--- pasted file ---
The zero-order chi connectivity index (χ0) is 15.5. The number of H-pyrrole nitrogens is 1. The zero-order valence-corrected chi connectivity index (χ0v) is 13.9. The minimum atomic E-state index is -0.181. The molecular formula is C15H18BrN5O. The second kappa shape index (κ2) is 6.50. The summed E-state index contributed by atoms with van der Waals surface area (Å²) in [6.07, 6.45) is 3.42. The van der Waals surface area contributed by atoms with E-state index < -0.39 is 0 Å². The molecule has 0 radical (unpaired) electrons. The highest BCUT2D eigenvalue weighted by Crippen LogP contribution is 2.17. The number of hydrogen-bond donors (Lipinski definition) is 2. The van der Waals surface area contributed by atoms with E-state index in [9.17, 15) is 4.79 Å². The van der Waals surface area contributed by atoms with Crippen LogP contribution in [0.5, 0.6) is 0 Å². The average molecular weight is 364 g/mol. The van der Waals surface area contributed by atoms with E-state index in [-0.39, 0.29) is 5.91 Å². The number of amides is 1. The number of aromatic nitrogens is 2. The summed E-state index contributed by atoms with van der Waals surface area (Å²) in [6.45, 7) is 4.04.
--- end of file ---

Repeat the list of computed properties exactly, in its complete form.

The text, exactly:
The zero-order chi connectivity index (χ0) is 15.5. The number of H-pyrrole nitrogens is 1. The zero-order valence-corrected chi connectivity index (χ0v) is 13.9. The minimum atomic E-state index is -0.181. The molecular formula is C15H18BrN5O. The second kappa shape index (κ2) is 6.50. The summed E-state index contributed by atoms with van der Waals surface area (Å²) in [6.07, 6.45) is 3.42. The van der Waals surface area contributed by atoms with E-state index < -0.39 is 0 Å². The molecule has 0 radical (unpaired) electrons. The highest BCUT2D eigenvalue weighted by Crippen LogP contribution is 2.17. The number of hydrogen-bond donors (Lipinski definition) is 2. The van der Waals surface area contributed by atoms with E-state index in [9.17, 15) is 4.79 Å². The van der Waals surface area contributed by atoms with Crippen LogP contribution in [0.5, 0.6) is 0 Å². The average molecular weight is 364 g/mol. The van der Waals surface area contributed by atoms with E-state index in [-0.39, 0.29) is 5.91 Å². The number of amides is 1. The number of aromatic nitrogens is 2. The summed E-state index contributed by atoms with van der Waals surface area (Å²) in [6.45, 7) is 4.04.